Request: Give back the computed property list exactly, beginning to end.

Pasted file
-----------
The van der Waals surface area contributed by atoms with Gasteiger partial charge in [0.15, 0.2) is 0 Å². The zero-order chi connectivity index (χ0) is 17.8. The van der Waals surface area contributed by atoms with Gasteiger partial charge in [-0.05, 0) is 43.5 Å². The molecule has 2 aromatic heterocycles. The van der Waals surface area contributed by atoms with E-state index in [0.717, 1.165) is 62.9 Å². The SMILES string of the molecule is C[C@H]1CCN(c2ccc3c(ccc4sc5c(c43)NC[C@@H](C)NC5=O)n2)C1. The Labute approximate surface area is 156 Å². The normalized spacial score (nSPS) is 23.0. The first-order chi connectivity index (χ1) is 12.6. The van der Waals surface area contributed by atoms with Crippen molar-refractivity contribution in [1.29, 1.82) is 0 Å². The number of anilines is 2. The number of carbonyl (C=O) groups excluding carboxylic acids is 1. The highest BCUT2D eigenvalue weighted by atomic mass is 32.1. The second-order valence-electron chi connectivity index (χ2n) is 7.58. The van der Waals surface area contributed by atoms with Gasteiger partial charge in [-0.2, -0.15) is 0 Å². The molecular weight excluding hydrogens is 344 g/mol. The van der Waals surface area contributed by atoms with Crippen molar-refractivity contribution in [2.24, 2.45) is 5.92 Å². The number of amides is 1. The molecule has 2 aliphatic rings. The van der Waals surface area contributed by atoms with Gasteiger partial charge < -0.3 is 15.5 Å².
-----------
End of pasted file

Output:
The van der Waals surface area contributed by atoms with Gasteiger partial charge in [0.15, 0.2) is 0 Å². The zero-order chi connectivity index (χ0) is 17.8. The van der Waals surface area contributed by atoms with Gasteiger partial charge in [-0.05, 0) is 43.5 Å². The molecule has 2 aromatic heterocycles. The van der Waals surface area contributed by atoms with E-state index in [0.717, 1.165) is 62.9 Å². The SMILES string of the molecule is C[C@H]1CCN(c2ccc3c(ccc4sc5c(c43)NC[C@@H](C)NC5=O)n2)C1. The Labute approximate surface area is 156 Å². The normalized spacial score (nSPS) is 23.0. The first-order chi connectivity index (χ1) is 12.6. The van der Waals surface area contributed by atoms with Crippen molar-refractivity contribution in [1.29, 1.82) is 0 Å². The number of anilines is 2. The number of carbonyl (C=O) groups excluding carboxylic acids is 1. The highest BCUT2D eigenvalue weighted by atomic mass is 32.1. The second-order valence-electron chi connectivity index (χ2n) is 7.58. The van der Waals surface area contributed by atoms with Gasteiger partial charge in [-0.2, -0.15) is 0 Å². The molecular weight excluding hydrogens is 344 g/mol. The van der Waals surface area contributed by atoms with Crippen molar-refractivity contribution in [2.24, 2.45) is 5.92 Å². The number of amides is 1. The molecule has 2 aliphatic rings. The van der Waals surface area contributed by atoms with Gasteiger partial charge < -0.3 is 15.5 Å².